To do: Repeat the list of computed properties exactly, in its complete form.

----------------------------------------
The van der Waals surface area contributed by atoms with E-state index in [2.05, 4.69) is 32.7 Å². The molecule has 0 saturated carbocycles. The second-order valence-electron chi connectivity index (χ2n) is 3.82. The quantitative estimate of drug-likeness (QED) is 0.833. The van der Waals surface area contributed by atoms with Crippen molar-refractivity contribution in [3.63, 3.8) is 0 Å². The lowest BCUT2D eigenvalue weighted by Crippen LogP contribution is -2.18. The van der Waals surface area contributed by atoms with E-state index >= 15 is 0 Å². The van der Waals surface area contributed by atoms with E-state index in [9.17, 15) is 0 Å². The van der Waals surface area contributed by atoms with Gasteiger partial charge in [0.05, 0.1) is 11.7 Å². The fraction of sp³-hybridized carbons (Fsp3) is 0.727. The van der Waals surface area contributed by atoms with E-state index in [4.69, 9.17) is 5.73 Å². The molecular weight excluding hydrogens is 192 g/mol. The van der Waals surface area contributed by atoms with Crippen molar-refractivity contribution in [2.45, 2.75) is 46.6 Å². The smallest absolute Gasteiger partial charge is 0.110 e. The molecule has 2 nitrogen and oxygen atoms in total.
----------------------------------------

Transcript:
The van der Waals surface area contributed by atoms with E-state index in [2.05, 4.69) is 32.7 Å². The molecule has 0 saturated carbocycles. The second-order valence-electron chi connectivity index (χ2n) is 3.82. The quantitative estimate of drug-likeness (QED) is 0.833. The van der Waals surface area contributed by atoms with Crippen molar-refractivity contribution in [3.63, 3.8) is 0 Å². The lowest BCUT2D eigenvalue weighted by Crippen LogP contribution is -2.18. The van der Waals surface area contributed by atoms with E-state index >= 15 is 0 Å². The van der Waals surface area contributed by atoms with E-state index in [9.17, 15) is 0 Å². The van der Waals surface area contributed by atoms with Gasteiger partial charge in [0.05, 0.1) is 11.7 Å². The fraction of sp³-hybridized carbons (Fsp3) is 0.727. The van der Waals surface area contributed by atoms with E-state index in [4.69, 9.17) is 5.73 Å². The molecular weight excluding hydrogens is 192 g/mol. The van der Waals surface area contributed by atoms with Crippen molar-refractivity contribution in [2.45, 2.75) is 46.6 Å². The smallest absolute Gasteiger partial charge is 0.110 e. The molecule has 2 nitrogen and oxygen atoms in total.